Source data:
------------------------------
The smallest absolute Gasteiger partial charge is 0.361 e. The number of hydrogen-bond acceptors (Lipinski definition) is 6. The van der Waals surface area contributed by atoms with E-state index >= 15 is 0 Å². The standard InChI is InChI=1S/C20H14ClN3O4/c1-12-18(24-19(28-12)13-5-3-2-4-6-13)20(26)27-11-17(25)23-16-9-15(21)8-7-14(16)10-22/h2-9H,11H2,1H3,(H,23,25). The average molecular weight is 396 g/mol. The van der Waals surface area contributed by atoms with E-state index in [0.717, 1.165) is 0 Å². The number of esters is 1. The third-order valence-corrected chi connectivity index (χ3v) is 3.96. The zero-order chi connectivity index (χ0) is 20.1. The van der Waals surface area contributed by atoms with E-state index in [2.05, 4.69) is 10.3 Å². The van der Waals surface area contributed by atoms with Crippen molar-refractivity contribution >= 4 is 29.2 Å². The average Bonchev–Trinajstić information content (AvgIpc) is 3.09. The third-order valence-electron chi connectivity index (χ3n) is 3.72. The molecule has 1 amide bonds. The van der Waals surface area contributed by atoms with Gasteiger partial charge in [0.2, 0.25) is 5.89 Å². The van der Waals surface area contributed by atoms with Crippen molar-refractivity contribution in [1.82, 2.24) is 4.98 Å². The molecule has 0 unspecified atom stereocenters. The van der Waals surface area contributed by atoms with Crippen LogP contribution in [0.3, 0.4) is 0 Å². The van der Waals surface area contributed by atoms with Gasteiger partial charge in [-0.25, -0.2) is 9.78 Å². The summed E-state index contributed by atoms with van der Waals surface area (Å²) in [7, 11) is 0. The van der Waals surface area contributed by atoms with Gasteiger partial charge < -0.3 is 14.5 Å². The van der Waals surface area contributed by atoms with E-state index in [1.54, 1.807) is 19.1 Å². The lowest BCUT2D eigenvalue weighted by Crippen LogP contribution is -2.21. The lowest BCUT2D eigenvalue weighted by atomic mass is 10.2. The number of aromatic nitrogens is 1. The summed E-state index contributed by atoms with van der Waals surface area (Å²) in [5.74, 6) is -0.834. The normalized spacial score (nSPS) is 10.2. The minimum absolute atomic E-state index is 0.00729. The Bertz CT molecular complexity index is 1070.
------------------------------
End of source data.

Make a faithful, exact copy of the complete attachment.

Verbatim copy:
The smallest absolute Gasteiger partial charge is 0.361 e. The number of hydrogen-bond acceptors (Lipinski definition) is 6. The van der Waals surface area contributed by atoms with E-state index >= 15 is 0 Å². The standard InChI is InChI=1S/C20H14ClN3O4/c1-12-18(24-19(28-12)13-5-3-2-4-6-13)20(26)27-11-17(25)23-16-9-15(21)8-7-14(16)10-22/h2-9H,11H2,1H3,(H,23,25). The average molecular weight is 396 g/mol. The van der Waals surface area contributed by atoms with E-state index in [0.717, 1.165) is 0 Å². The number of esters is 1. The third-order valence-corrected chi connectivity index (χ3v) is 3.96. The zero-order chi connectivity index (χ0) is 20.1. The van der Waals surface area contributed by atoms with E-state index in [2.05, 4.69) is 10.3 Å². The van der Waals surface area contributed by atoms with Crippen molar-refractivity contribution >= 4 is 29.2 Å². The average Bonchev–Trinajstić information content (AvgIpc) is 3.09. The third-order valence-electron chi connectivity index (χ3n) is 3.72. The molecule has 1 amide bonds. The van der Waals surface area contributed by atoms with Gasteiger partial charge in [0.2, 0.25) is 5.89 Å². The van der Waals surface area contributed by atoms with Crippen molar-refractivity contribution in [1.82, 2.24) is 4.98 Å². The molecule has 0 unspecified atom stereocenters. The van der Waals surface area contributed by atoms with Crippen LogP contribution in [0.3, 0.4) is 0 Å². The van der Waals surface area contributed by atoms with Gasteiger partial charge in [-0.25, -0.2) is 9.78 Å². The summed E-state index contributed by atoms with van der Waals surface area (Å²) in [7, 11) is 0. The van der Waals surface area contributed by atoms with Gasteiger partial charge < -0.3 is 14.5 Å². The van der Waals surface area contributed by atoms with E-state index in [1.54, 1.807) is 19.1 Å². The lowest BCUT2D eigenvalue weighted by Crippen LogP contribution is -2.21. The lowest BCUT2D eigenvalue weighted by atomic mass is 10.2. The number of aromatic nitrogens is 1. The summed E-state index contributed by atoms with van der Waals surface area (Å²) in [5.74, 6) is -0.834. The normalized spacial score (nSPS) is 10.2. The minimum absolute atomic E-state index is 0.00729. The Bertz CT molecular complexity index is 1070.